The study, published in the Neuropsychology Review, is believed to be the first analysis of existing data on the link between IQ and OCD sufferers verses the general population. The authors tracked the origins of the myth to the French philosopher, physician and psychologist Pierre Janet in 1903, but it was Freud, the father of psychoanalysis, who popularized the hypothesis in 1909.

"Although this myth was never studied empirically until now, it is still a widely held belief among mental-health professionals, OCD sufferers and the general public," says Dr. Gideon Anholt, a senior lecturer in BGU's Department of Psychology.

The researchers conducted a meta-analysis of all the available literature on IQ in OCD samples versus non-psychiatric controls (98 studies), and found that contrary to the prevailing myth, OCD is not associated with superior IQ, but with normative IQ that is slightly lower compared to control samples. The authors suggested that the small reduction in IQ scores in OCD sufferers may be largely attributed to OCD-related slowness and not to intellectual ability.

The popular misconception about OCD has been further promoted by TV programs like "Monk," which show an individual with OCD using his superior intelligence to solve challenging mysteries. Yet, such beliefs about OCD may facilitate the misconception that there are advantages associated with the disorder, potentially decreasing one's motivation to seek professional help.

And the actual meta-analysis:

Across studies, small effect sizes were found for FSIQ and VIQ, and a moderate effect size for PIQ, exemplifying reduced IQ in OCD. However, mean IQ scores across OCD samples were in the normative range. Moderator analyses revealed no significant moderating effect across clinical and demographic indices. We conclude that, although lower than controls, OCD is associated with normative FSIQ and VIQ, and relatively lowered PIQ.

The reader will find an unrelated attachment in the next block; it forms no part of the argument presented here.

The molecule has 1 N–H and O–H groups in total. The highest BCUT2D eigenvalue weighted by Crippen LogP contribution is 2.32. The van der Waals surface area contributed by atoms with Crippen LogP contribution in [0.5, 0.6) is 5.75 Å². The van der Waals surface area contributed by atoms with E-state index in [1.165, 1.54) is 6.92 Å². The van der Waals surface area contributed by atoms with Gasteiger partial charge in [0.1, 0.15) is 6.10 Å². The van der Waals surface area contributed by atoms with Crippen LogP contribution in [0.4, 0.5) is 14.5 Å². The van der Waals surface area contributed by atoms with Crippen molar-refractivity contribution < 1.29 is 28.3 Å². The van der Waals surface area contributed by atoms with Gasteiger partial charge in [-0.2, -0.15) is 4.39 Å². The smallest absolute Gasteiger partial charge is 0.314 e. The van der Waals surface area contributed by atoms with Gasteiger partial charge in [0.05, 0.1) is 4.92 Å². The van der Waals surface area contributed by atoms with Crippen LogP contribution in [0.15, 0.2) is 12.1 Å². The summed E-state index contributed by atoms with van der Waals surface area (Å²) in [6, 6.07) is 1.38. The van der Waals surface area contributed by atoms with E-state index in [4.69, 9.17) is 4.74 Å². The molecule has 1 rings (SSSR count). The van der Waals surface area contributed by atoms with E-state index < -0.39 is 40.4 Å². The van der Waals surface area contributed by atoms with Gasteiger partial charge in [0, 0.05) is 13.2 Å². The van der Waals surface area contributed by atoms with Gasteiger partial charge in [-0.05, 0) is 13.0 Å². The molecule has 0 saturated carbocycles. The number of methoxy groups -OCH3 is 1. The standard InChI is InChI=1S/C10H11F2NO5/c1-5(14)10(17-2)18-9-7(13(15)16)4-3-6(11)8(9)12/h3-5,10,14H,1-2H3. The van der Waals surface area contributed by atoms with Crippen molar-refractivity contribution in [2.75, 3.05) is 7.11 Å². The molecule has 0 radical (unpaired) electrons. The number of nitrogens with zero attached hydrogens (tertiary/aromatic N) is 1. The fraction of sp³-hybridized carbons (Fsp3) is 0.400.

Likewise there are popsci assertions (e.g. the aforementioned blog) that OCD correlates with creativity. It wasn't too hard to find a study that supports at least some of that

OCD was unrelated to the self-rating [of creativity] but was correlated with the Biographical Inventory of Creative Behaviours.

And interestingly this study also found OCD correlating positively with conscientiousness. I personally don't see the correlation with BICB they found as significant because there's no mention of correcting for multiple comparisons and there are well over 20 comparisons made:

enter image description here

The problem with studying creativity with statistics is that there hasn't been a widely accepted test for creativity. I remember trying to answer here a question on the link between schizophrenia and creativity (let me see if I can find the link). The results were all over the place depending on what measure of creativity was used. And due to the varied measures, no luck in finding a meta-analysis. Even for disorders much more popularly associated with creativity, e.g. bipolar or schizophrenia, there are serious methodological concerns which prompt continued skepticism in some (but not all) researchers.